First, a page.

He urged the industry to focus on how to maximize the production while focusing on maximizing the prices of tea.
Meanwhile, Premier noted that the tea industry also needs to evaluate the future trends in the tea market.
“A cup of tea is very nice. But will it be there as a cup of tea or cup of anything in 2060? There are many ways to look atfor value additions,” he said.
Commenting on disagreement among tea industry stakeholders with regard to allowing tea imports for value additions, Wickremesinghe said: “We need some consensus in the industry to move forward. There is no consensus about blending. But that should not prevent us from looking at all the other aspects to grow exports. Let’s keep aside problematic sides, let’s focus on what we agree.”
The tea production experienced a dip in 2018 as the production from January to July 2018 recorded 182.24 million kg in comparison to 182.4 million kg, recorded over the same period in 2017. However, tea industry’s revenue showed a slight positive result in first seven months of the year, recording a revenue of Rs. 134 billion, reporting a Rs 2 billion increment from the previous year.
Sri Lanka used to supply 8 percent of the world tea production a decade ago, however, it was gradually declined to 5.4 percent at present while Sri Lanka’s three major markets : Russia, Iran and Turkey under pressure due to sanctions or currency issues, reduced their buying power significantly.
US $ 100mn ADB loan to modernise industry
Sri Lanka is to receive US $100 million Asian Development Bank (ADB) loan to modernise the country’s tea industry within the next 7-8 months, Plantation Industries Minister Navin Dissanayake told the 19th AGM of Tea Exporters Association (TEA), last Friday.
On an earlier occasion, Sri Lanka also successfully negotiated a US $ 150 million low-interest loan facility with Japan Bank for International Cooperation (JBIC) and Mitsubishi UFJ Financial Group (MUFG) to modernise about 150 tea factories. Dissanayake noted that Ceylon Tea would be facing challenging times in the world market as Kenya has entered the orthodox tea market, where Sri Lanka remains to be the leading exporter.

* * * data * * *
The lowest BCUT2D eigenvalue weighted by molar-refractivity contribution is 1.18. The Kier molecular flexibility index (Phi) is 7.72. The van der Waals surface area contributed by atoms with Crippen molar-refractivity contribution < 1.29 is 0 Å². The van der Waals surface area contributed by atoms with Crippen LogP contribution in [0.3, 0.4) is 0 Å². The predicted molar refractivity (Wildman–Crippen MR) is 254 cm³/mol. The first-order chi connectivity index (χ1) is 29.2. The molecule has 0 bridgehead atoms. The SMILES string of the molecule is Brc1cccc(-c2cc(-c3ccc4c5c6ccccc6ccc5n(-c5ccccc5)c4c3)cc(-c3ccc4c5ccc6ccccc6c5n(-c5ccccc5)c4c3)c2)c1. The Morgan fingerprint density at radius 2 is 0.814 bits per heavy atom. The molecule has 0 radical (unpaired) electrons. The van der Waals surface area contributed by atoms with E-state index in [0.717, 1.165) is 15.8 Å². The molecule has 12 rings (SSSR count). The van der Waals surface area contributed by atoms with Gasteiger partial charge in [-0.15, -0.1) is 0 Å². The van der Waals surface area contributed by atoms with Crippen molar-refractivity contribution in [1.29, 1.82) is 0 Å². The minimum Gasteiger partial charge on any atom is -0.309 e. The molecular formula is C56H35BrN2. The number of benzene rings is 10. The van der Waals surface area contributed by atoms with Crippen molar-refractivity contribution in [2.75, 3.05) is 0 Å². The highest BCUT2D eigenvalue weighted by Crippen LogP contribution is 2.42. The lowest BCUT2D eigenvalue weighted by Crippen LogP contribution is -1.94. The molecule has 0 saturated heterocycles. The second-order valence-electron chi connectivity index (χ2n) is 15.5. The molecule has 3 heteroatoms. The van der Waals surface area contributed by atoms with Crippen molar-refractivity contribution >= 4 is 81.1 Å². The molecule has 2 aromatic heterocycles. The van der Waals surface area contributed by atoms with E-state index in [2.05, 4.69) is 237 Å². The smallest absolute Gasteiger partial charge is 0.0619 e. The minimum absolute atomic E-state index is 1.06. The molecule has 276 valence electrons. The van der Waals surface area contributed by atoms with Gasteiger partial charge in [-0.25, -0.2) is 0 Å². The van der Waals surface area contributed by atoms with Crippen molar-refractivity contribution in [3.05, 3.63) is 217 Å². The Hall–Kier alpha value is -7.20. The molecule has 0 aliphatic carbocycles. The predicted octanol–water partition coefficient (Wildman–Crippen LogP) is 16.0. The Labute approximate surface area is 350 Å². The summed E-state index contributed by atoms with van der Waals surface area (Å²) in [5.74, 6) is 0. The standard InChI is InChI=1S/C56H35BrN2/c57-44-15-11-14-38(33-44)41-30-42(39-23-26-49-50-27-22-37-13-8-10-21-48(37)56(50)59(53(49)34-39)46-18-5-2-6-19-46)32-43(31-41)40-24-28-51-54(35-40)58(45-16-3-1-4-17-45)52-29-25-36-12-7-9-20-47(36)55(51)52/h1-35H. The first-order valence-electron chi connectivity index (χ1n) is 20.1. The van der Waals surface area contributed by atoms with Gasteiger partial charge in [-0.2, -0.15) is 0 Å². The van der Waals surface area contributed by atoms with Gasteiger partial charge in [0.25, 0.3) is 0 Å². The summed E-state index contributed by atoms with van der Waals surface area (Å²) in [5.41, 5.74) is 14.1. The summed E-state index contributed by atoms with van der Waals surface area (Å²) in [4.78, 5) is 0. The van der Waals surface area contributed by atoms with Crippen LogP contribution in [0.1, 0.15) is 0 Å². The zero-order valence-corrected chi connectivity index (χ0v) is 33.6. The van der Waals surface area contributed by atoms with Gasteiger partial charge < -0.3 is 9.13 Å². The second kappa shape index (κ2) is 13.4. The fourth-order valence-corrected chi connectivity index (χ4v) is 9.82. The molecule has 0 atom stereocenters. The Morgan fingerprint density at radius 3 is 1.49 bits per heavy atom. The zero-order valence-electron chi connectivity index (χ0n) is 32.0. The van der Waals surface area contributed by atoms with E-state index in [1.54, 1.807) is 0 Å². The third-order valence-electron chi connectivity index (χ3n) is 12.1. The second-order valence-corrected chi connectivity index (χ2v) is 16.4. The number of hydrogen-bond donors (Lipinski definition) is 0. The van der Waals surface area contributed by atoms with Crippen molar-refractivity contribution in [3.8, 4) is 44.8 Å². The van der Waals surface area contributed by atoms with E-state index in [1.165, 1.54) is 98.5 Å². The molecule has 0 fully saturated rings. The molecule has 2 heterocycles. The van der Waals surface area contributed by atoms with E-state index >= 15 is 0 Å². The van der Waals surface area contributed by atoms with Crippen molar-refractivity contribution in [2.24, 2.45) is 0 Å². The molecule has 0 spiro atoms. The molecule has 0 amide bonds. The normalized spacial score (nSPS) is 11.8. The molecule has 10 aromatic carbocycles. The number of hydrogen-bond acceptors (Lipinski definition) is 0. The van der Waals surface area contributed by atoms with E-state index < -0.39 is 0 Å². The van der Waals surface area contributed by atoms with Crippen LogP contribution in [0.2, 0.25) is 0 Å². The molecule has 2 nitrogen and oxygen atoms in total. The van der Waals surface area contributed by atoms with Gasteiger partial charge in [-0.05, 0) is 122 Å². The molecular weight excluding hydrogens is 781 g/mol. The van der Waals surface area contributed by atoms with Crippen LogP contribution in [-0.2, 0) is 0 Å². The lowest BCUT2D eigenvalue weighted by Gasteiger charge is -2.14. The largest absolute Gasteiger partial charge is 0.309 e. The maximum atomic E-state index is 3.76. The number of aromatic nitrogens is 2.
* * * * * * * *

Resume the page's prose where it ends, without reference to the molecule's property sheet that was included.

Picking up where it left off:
“Kenya is going into orthodox tea production and they will be Sri Lanka’s largest orthodox tea competitor,” he remarked.
Dissanayake asserted that the emphasis should be on the quality of Ceylon Tea while increasing the production to face this competition.
Meanwhile, the Minister also announced that the government in agreement with the industry stakeholders has decided to put more emphasis on digital channels to promote Ceylon Tea under a Rs.4.5 billion global tea promotion campaign.
However, according to industry sources, the launch of the global tea promotion campaign is yet to be determined as there are several tender processes that remain to be completed before the launch of the campaign.
Dissanayake also confirmed that the promotion and marketing levy on tea exports would be slashed by 50 percent next year, after considering requests from tea exporters.
He further said an additional Rs.500 million was also allocated for individual brand promotion, where Sri Lanka Tea Board funds 50 percent of the cost of these campaigns.
The minister noted that the government is open to the idea of tea blending, if the tea industry can ensure stability of prices.
“Sri Lanka cannot afford a drop in tea prices in the auction that would create a lot of pressure. If the industry can assure, the Prime Minister and I are open for the idea,” he stressed.